Eric Cavalcanti writes regarding
http://plus.maths.org/issue17/features/traffic/index.html:

> I agree with the general conclusion:
> "when we randomly select a driver and ask her
> whether she thinks the next lane is faster, more
> often than not we will have selected a driver from
> the lane which is in fact slower and more densely
> packed."
> ...
> From another perspective, I have just arrived at the
> road and there was no particular reason for me to 
> initially choose lane A or lane B, so that I could just
> as well have started on the faster lane, and changing
> would be undesirable. From this perspective, there
> is no gain in changing lanes, on average.

That's a good question.  One thing I would note is that if everyone
entering the road chose between the two lanes with equal probability,
and stayed in their lane, then neither lane would be more crowded
than the other.  So to some extent your premises are contradictory.
If everyone behaved like this, one lane wouldn't be faster than the other.

> Extending the argument, suppose I drive for a couple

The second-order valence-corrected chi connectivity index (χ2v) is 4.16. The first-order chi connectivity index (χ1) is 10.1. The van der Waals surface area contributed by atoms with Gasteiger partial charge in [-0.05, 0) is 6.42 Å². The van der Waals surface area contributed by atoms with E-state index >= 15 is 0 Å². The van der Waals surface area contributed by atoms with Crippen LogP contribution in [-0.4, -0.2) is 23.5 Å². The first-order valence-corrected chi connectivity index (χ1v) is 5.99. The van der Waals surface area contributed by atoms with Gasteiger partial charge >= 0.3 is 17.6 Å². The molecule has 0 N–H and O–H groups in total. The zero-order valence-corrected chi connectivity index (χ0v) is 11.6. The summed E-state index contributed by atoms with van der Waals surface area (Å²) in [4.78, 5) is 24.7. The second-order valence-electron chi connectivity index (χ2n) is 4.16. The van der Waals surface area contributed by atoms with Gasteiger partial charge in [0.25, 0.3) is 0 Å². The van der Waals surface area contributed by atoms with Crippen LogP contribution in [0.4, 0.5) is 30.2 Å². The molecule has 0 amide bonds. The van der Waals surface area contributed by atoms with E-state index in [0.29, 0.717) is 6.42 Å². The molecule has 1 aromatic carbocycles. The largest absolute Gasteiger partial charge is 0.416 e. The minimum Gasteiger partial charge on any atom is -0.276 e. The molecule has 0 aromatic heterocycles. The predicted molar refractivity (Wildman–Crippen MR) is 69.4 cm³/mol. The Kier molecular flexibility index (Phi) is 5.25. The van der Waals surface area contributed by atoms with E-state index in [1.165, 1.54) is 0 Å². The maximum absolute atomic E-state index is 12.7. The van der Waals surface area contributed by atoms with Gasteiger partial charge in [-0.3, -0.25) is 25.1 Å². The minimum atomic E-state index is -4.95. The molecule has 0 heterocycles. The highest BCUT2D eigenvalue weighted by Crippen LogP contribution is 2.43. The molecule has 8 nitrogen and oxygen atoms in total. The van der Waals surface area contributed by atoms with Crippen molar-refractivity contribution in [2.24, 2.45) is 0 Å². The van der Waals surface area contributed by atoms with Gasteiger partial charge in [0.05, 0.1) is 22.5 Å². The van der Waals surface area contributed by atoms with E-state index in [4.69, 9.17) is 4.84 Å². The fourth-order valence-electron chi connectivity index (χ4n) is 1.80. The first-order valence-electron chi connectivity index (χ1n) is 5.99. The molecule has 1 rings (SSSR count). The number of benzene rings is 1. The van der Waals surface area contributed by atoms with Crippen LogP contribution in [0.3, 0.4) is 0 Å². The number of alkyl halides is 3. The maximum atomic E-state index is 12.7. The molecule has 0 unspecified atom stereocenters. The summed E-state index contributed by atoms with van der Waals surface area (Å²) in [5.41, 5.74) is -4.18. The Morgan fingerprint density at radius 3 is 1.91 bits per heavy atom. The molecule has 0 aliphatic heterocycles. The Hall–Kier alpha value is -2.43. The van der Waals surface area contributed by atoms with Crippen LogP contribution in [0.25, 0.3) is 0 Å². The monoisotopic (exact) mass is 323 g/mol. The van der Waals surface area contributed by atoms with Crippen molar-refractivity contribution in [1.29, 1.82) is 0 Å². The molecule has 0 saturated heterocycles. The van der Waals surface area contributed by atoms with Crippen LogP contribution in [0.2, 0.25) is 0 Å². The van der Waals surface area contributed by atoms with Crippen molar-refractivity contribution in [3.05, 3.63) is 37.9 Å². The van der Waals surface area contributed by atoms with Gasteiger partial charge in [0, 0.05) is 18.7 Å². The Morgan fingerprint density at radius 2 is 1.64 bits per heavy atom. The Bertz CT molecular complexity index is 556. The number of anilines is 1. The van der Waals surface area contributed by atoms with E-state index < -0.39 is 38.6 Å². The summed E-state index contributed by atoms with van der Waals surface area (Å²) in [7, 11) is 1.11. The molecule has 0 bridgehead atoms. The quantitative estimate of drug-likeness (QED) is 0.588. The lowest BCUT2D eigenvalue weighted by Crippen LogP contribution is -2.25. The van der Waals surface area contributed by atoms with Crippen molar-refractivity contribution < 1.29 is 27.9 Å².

> of miles, and get to another point where I want to decide
> if I should change lanes. Since I had no reason to
> change lanes a couple of miles ago, I still have no reason
> to do so now. Unless, of course, I can clearly see that
> the next lane is faster, but adding that assumption changes
> the problem completely.

I think this is true as well, assuming you have not changed lanes yet.

Let's go on and suppose that you drive for a while and change lanes
occasionally based on how the traffic seems to be moving at that moment,
and that you are a typical driver in this regard.  Then your alarm clock
rings and you ask yourself, am I more likely to be in the more crowded
lane.  I think you will agree that in that case, the answer is yes.

Does this resolve the paradox?

Hal Finney

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